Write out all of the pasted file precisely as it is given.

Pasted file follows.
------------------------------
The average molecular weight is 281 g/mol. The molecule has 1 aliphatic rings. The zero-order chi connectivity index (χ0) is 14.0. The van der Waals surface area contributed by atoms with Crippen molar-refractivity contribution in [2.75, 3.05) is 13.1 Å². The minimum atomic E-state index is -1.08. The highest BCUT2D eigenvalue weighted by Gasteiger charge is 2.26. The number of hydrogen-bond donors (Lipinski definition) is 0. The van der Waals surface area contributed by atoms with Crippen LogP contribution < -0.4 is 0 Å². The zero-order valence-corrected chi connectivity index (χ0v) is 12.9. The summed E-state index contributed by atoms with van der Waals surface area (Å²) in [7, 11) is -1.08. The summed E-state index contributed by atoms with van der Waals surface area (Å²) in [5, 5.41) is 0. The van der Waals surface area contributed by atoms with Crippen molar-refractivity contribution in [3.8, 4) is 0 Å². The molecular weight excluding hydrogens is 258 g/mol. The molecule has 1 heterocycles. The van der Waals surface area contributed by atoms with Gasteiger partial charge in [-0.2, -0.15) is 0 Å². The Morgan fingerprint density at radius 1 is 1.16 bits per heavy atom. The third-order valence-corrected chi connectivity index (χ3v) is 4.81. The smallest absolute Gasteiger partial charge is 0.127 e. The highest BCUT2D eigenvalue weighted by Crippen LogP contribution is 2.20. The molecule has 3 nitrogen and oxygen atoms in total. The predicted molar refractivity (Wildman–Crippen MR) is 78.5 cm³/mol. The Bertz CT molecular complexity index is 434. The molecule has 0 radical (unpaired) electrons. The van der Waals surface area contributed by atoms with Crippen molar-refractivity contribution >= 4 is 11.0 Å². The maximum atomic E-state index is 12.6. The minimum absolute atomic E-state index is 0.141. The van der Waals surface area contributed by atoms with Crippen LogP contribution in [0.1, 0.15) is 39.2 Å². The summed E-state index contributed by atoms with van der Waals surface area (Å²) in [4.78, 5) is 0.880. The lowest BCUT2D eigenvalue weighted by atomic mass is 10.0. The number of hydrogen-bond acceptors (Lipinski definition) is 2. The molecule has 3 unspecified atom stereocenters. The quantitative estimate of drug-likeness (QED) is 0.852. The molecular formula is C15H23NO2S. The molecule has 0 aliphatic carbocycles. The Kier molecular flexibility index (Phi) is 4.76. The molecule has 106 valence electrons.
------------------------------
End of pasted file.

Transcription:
The average molecular weight is 281 g/mol. The molecule has 1 aliphatic rings. The zero-order chi connectivity index (χ0) is 14.0. The van der Waals surface area contributed by atoms with Crippen molar-refractivity contribution in [2.75, 3.05) is 13.1 Å². The minimum atomic E-state index is -1.08. The highest BCUT2D eigenvalue weighted by Gasteiger charge is 2.26. The number of hydrogen-bond donors (Lipinski definition) is 0. The van der Waals surface area contributed by atoms with Crippen LogP contribution < -0.4 is 0 Å². The zero-order valence-corrected chi connectivity index (χ0v) is 12.9. The summed E-state index contributed by atoms with van der Waals surface area (Å²) in [7, 11) is -1.08. The summed E-state index contributed by atoms with van der Waals surface area (Å²) in [5, 5.41) is 0. The van der Waals surface area contributed by atoms with Crippen molar-refractivity contribution in [3.8, 4) is 0 Å². The molecular weight excluding hydrogens is 258 g/mol. The molecule has 1 heterocycles. The van der Waals surface area contributed by atoms with Gasteiger partial charge in [-0.2, -0.15) is 0 Å². The Morgan fingerprint density at radius 1 is 1.16 bits per heavy atom. The third-order valence-corrected chi connectivity index (χ3v) is 4.81. The smallest absolute Gasteiger partial charge is 0.127 e. The highest BCUT2D eigenvalue weighted by Crippen LogP contribution is 2.20. The molecule has 3 nitrogen and oxygen atoms in total. The predicted molar refractivity (Wildman–Crippen MR) is 78.5 cm³/mol. The Bertz CT molecular complexity index is 434. The molecule has 0 radical (unpaired) electrons. The van der Waals surface area contributed by atoms with Crippen molar-refractivity contribution >= 4 is 11.0 Å². The maximum atomic E-state index is 12.6. The minimum absolute atomic E-state index is 0.141. The van der Waals surface area contributed by atoms with Crippen LogP contribution in [0.1, 0.15) is 39.2 Å². The summed E-state index contributed by atoms with van der Waals surface area (Å²) in [4.78, 5) is 0.880. The lowest BCUT2D eigenvalue weighted by atomic mass is 10.0. The number of hydrogen-bond acceptors (Lipinski definition) is 2. The molecule has 3 unspecified atom stereocenters. The quantitative estimate of drug-likeness (QED) is 0.852. The molecular formula is C15H23NO2S. The molecule has 0 aliphatic carbocycles. The Kier molecular flexibility index (Phi) is 4.76. The molecule has 106 valence electrons.